Ukrainians eat a lot of fish - mostly smoked or dried. There were about six different cures for smoked sturgeon and salmon, lots of smoked mackerel, eels, and of course, caviar.
Below are the Ur-pickles of the New York Jewish palate, the grandmothers of Essex Street's pickles... wonderful tart crunchy pickles.
And of course, pastrami. Yes, this is the ancestor of pastrami, here known as bastirma. It is eaten in thin slices as an appetizer, and it is quite slaty and paprika-spicey. Basically smoked meat covered in spices.
This pastrami is closer to the Turkish forms of pastirma than to the deli meat we eat at Katz's. Also on the cruise was Barry Lazar, Canadian food journalist and film maker whose film Chez Schwartz about Montreal's smoked meat shrine Schwartz's was shown on board. A real food maven, Barry was a load of fun - the man would eat anything. I almost bought him a dried, salted whole pike, but my better judgement prevailed. I bet he would have eaten it.
The central synagogue in Kiev. It seemed mainly families of Chabad Lubavitch in attendance, although there were a lot of ortho Litvaks as well, if the size of their black hats is any indicator. Lubbies go for flat caps and Borsolino fedoras. Litvaks like huge wide brimmed fedoras, sort of like Hasidic cowboy hats.
This is how Josh Dolgin reacts to the captain of the ship ordering a life-preserver rehearsal. Wander around, snap pictures, turn back to Captain.
I'm slowly putting some of my shakey videos up on my Youtube page... but here is Alex and Eric playing German Goldenshteyn's hora.
Here's a bit of the late night party in the ship's bar on the first night. Helene Domergue of Nimes, France was along teaching Klezmer dance. Here she leads a freylakhs dance to the old Barry Sister's chestnut "Hopkele"
Helene - whose Yiddish is fluent and rich in old time polish Yiddish idioms - is quite a singer, as well as a regular party animator. Here she leads the song "Sha, Shtil."

Sunday, May 13, 2007

Back from the Ukraine...

I have been back in Budapest for a few hours, still reeling from the experience of being on the Vast Dolgin Empire's Klezmer Heritage Tour of the Ukraine. For almost two weeks I have been a passenger on the Dneiper Princess cruise ship traveling from Kiev down the Dneiper river through the Ukraine to Odessa, stopping along the way to visit historic Jewish towns, many associated with the developement of the DNA that contributed to the mad genius of Josh Dolgin, the young Jewish musician known as DJ Socalled (although Yankl Falk calls him "Neo" after the guy on the film Matrix... You are the one, Neo... You will save us!) Although Josh has a serious Moyshe Oysher fixation, his roots are in the town of Zaporozhie, and one of the big themes of the trip were to meet with Arkady Gendler, the 84 year old Yiddish singer from Zaporozhie who may well be the finest living Yiddish singer of rare folk songs alive in the former Soviet Union today. The whole was being filmed for a documentary by a Canadian film crew - perhaps some of the most engaging folks on the cruise. (Click on the link for lots more - and better - videos of the trip...) If you need to know more about this menace to consonant music, I am willing to trade informations for food. I firmly believe Josh is a genius... and like many geniuses, such as Lex Luthor... he needs to be made into a comic book epic. And so for the next few blog entries, as I go though the hundreds of pictures I took in the Ukraine, I will attempt to prove to you the real menace of the Dolgin threat. With information from former Soviet sources... Dolgin will be revealed as the Mad Klezmer Genius that he is... Josh is a Mad Genius... backed by a family of less mad geniuses, and his parents - wonderful folks - managed to organize a huge Jewish Heritage cruise through the heart of the eastern Ukraine. Above is one such cruiser standing in Sebastopol harbor in front of the noble Dneiper Princess on Soviet Victory Day... more on Sebastopol later...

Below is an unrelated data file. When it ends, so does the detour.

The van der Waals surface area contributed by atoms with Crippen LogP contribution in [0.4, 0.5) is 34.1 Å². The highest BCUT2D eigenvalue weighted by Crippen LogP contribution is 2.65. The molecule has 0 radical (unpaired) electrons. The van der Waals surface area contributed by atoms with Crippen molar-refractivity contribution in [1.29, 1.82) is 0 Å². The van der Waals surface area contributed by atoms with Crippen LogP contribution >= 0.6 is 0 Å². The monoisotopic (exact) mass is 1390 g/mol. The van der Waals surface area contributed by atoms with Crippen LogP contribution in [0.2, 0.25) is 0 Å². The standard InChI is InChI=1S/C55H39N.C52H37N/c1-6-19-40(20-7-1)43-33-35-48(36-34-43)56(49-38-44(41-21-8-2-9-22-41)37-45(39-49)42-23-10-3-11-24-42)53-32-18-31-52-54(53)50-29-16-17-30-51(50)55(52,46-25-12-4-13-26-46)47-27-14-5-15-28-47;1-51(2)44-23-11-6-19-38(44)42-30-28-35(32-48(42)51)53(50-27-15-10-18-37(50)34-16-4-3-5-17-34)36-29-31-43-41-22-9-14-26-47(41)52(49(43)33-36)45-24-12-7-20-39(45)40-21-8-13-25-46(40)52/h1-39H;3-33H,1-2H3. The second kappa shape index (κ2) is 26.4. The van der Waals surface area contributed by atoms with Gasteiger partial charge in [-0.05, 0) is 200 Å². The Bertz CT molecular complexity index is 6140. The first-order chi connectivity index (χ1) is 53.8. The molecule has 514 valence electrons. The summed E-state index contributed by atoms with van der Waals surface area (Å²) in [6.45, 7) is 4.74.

Borscht. Borscht. Borscht. Borscht. Borscht. Borscht. Borscht. Borscht. When you are on Atkins you eat it. A lot. I did. Borscht. Borscht. Borscht. Borscht....
A typical cabin meal... when we didn't eat in the ship's restaurant... or even when we did, we managed to eat in our room. The ship food was bland and insipid, and ... not very Atkins friendly... so we made do. In the former Soviet Union, everybody has a way of making do. So we see here a fine meal of schmaltz herring, salad, horseradish, and vodka.

It. Does. Not. Get. Better. than. This.
Michael Alpert, possibly the finest of the younger (???) generation of Yiddish singers and fiddlers in the Jewish music world and a dear, dear friend and brother-in-klez, points out the relationship between the Ukrainian horilka (vodka) and the glass to a passing stranger in my shipboard room. Michael speaks fluent Russian and Ukrainian, and was our embilical cord to the heart of Russian culture while staggering between Uzbek Kebab-and-Karaoke shacks in Odessa.
We'll get into the fantastic amounts of music experienced on this cruise, but much respect goes to David Krakauer and Alex Kontorovich for holding down the primas roles as lead clarinetists and musical maestros.
And last, but not least, the Ukraine. Amazing. Of course, it is independant, but maintains strong ties to its Russian/Soviet past. On May 1 we took our first stroll into Kiev... right smack into the Communist Party nostalgia rally. Does it ever get more nostalgic than this?